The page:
New Nonfiction and Poetry, Plus Recent Readings

Spinozablue welcomes a poetry review by Hilary Sideris, and poems by John Grey, Dominik Slusarczyk, and Philip Jason.

In Clare Carlisle’s excellent biography of George Eliot (1819-1880), marriage and the work of a lifetime, the novels and her relationships, take center stage, with a unique philosophy of life undergirding both.

Gossip followed the novelist most of her life, mostly for living with a married man (George Henry Lewes), and could easily be central to any retelling. But Clare Carlisle chooses another way. A distinguished philosopher, and professor at King’s College, London, Carlisle critiques this Victorian era chatter at times (which was often brazenly hypocritical), but without a heavy hand. She focuses on the novels instead, along with Eliot’s essential personal relationships, and her close readings of masterpieces like Middlemarch are outstanding. She took this same measured, macro and micro tact in her equally brilliant biography of Kierkegaard, Philosopher of the Heart: The Restless Life of Søren Kierkegaard (2019). Foreground, background, historical, cultural, and philosophical context, give weight and depth to the depiction of individual lives.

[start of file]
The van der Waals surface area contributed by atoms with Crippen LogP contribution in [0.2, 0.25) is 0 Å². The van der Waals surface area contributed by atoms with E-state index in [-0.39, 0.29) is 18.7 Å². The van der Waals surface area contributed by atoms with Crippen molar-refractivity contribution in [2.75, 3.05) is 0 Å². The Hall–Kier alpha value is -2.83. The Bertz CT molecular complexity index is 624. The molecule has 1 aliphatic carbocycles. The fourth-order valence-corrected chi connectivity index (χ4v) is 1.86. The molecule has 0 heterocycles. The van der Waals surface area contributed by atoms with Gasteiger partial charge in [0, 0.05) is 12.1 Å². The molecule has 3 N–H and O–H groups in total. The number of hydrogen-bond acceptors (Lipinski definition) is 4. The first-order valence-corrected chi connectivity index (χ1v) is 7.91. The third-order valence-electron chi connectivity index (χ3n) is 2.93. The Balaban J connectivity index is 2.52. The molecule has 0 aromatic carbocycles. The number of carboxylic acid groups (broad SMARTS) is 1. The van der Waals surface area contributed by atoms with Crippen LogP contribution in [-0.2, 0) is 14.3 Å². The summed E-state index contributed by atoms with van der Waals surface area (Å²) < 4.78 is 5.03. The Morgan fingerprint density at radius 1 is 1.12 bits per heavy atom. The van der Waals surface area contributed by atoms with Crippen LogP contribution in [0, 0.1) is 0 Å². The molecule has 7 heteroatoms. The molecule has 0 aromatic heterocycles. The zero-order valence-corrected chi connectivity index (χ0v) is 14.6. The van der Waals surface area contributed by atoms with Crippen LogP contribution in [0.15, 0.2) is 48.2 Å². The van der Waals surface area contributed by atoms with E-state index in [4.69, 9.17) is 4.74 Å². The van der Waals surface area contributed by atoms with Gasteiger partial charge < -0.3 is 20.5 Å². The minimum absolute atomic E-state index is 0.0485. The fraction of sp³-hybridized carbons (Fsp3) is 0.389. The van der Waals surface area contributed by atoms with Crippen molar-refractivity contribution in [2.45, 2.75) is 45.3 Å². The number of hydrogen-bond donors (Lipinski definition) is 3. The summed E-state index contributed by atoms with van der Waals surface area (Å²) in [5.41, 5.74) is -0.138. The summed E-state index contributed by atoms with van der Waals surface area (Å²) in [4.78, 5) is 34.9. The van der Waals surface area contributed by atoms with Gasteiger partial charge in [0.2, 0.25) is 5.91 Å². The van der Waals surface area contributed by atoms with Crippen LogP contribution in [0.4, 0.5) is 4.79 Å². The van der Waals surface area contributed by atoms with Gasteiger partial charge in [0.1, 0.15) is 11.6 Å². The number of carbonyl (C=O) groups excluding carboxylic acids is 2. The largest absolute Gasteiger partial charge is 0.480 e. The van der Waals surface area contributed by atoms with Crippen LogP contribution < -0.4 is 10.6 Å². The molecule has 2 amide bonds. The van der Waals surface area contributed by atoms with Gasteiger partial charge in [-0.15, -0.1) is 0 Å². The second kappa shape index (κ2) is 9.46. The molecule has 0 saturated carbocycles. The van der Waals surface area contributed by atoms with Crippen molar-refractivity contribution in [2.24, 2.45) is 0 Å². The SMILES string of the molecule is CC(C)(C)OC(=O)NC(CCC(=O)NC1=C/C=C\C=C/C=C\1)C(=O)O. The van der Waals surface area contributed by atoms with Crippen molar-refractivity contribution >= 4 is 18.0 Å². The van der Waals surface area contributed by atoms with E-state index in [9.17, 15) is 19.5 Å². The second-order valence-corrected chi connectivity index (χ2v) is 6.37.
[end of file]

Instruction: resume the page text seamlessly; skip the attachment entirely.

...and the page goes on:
It’s exceedingly rare that any of us ever escapes our times, of course. The question is, how hard do we fight to keep our heads above water, how fast and far do we travel over waves, how long do we just tread, or sink, or drown. Fine biographies can answer many of those questions. The finest ask new questions that lead to myriad thoughts off page as well. The Marriage Question is an example of the latter.

In The Vaster Wilds, Lauren Groff, author of Matrix, one of my favorite novels in the last decade, tells the story of a girl’s journey to and away from Jamestown, Virginia, cerca 1610. Flashbacks recount tragic scenes of her life in a British poorhouse, and her “adoption,” servitude, and eventual shipping off to the first English settlement in the (not so) new world. The Powhatan people surround that settlement, in the midst of famine, and the heroine of the story decides to leave for parts unknown. To survive.

The language is beautiful throughout, often appropriately strange, even hallucinatory, and naturalizes an almost Elizabethan musicality and diction in the process. It fits the times, the woods, the animals she encounters, the batterings of her body she endures. It fits the sense of impossible burdens she keeps overcoming. We see this new world through the eyes of an incredibly brave and resourceful girl, and watch as she distances herself from both the settlement and the lies she’s been told her entire life, especially about her own worth and the people of this new land.

Groff sugarcoats nothing. This is far from any romantic ideal of the wilderness, of the potential “freedom” one might think resides in the Open. While moments of ecstatic connection to her environment frequent the journey, and lift her above her pain, that is not her norm. The Vaster Wilds is one of those rare novels that mix the real with the surreal and make it work. For this reader, it’s one of the best novels of 2023.

New Nonfiction and Poetry, Plus Recent Readings
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